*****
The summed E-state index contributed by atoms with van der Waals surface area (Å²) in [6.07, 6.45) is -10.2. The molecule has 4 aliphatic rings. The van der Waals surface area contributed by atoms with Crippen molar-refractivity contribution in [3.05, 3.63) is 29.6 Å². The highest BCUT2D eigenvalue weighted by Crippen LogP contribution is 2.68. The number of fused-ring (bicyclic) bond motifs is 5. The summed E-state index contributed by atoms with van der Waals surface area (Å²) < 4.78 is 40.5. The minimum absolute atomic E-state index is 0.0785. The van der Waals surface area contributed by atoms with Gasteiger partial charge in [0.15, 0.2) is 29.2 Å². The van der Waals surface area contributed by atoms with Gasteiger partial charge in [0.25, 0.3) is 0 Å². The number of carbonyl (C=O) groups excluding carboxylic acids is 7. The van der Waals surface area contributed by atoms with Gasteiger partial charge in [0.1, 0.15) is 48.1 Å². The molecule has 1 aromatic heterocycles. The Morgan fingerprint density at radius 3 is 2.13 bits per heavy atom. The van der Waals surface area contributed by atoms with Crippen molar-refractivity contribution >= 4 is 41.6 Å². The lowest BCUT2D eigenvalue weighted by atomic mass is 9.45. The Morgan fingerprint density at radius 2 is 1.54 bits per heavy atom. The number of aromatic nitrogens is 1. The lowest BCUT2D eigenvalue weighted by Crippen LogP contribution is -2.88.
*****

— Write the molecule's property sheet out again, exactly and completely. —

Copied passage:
The summed E-state index contributed by atoms with van der Waals surface area (Å²) in [6.07, 6.45) is -10.2. The molecule has 4 aliphatic rings. The van der Waals surface area contributed by atoms with Crippen molar-refractivity contribution in [3.05, 3.63) is 29.6 Å². The highest BCUT2D eigenvalue weighted by Crippen LogP contribution is 2.68. The number of fused-ring (bicyclic) bond motifs is 5. The summed E-state index contributed by atoms with van der Waals surface area (Å²) < 4.78 is 40.5. The minimum absolute atomic E-state index is 0.0785. The van der Waals surface area contributed by atoms with Gasteiger partial charge in [0.15, 0.2) is 29.2 Å². The van der Waals surface area contributed by atoms with Gasteiger partial charge in [0.25, 0.3) is 0 Å². The number of carbonyl (C=O) groups excluding carboxylic acids is 7. The van der Waals surface area contributed by atoms with Gasteiger partial charge in [0.1, 0.15) is 48.1 Å². The molecule has 1 aromatic heterocycles. The Morgan fingerprint density at radius 3 is 2.13 bits per heavy atom. The van der Waals surface area contributed by atoms with Crippen molar-refractivity contribution >= 4 is 41.6 Å². The lowest BCUT2D eigenvalue weighted by atomic mass is 9.45. The Morgan fingerprint density at radius 2 is 1.54 bits per heavy atom. The number of aromatic nitrogens is 1. The lowest BCUT2D eigenvalue weighted by Crippen LogP contribution is -2.88.